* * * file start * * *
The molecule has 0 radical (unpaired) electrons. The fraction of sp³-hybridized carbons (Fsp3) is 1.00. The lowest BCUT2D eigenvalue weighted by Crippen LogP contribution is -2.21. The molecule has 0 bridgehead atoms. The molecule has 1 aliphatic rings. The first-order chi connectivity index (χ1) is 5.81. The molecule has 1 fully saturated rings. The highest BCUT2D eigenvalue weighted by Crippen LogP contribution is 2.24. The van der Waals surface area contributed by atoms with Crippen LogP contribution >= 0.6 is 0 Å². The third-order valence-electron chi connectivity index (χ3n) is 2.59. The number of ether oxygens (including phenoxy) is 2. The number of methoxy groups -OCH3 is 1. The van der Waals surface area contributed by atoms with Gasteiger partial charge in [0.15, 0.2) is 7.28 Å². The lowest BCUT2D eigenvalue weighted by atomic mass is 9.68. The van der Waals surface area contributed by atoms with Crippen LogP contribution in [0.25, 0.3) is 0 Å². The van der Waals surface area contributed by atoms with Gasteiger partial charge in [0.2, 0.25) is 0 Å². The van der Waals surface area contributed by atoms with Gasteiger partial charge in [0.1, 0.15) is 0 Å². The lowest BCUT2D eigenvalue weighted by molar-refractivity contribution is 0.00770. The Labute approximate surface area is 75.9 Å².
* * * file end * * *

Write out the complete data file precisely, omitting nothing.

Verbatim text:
The molecule has 0 radical (unpaired) electrons. The fraction of sp³-hybridized carbons (Fsp3) is 1.00. The lowest BCUT2D eigenvalue weighted by Crippen LogP contribution is -2.21. The molecule has 0 bridgehead atoms. The molecule has 1 aliphatic rings. The first-order chi connectivity index (χ1) is 5.81. The molecule has 1 fully saturated rings. The highest BCUT2D eigenvalue weighted by Crippen LogP contribution is 2.24. The van der Waals surface area contributed by atoms with Crippen LogP contribution >= 0.6 is 0 Å². The third-order valence-electron chi connectivity index (χ3n) is 2.59. The number of ether oxygens (including phenoxy) is 2. The number of methoxy groups -OCH3 is 1. The van der Waals surface area contributed by atoms with Gasteiger partial charge in [0.15, 0.2) is 7.28 Å². The lowest BCUT2D eigenvalue weighted by atomic mass is 9.68. The van der Waals surface area contributed by atoms with Crippen LogP contribution in [0.25, 0.3) is 0 Å². The van der Waals surface area contributed by atoms with Gasteiger partial charge in [0.2, 0.25) is 0 Å². The van der Waals surface area contributed by atoms with Gasteiger partial charge in [0.1, 0.15) is 0 Å². The lowest BCUT2D eigenvalue weighted by molar-refractivity contribution is 0.00770. The Labute approximate surface area is 75.9 Å².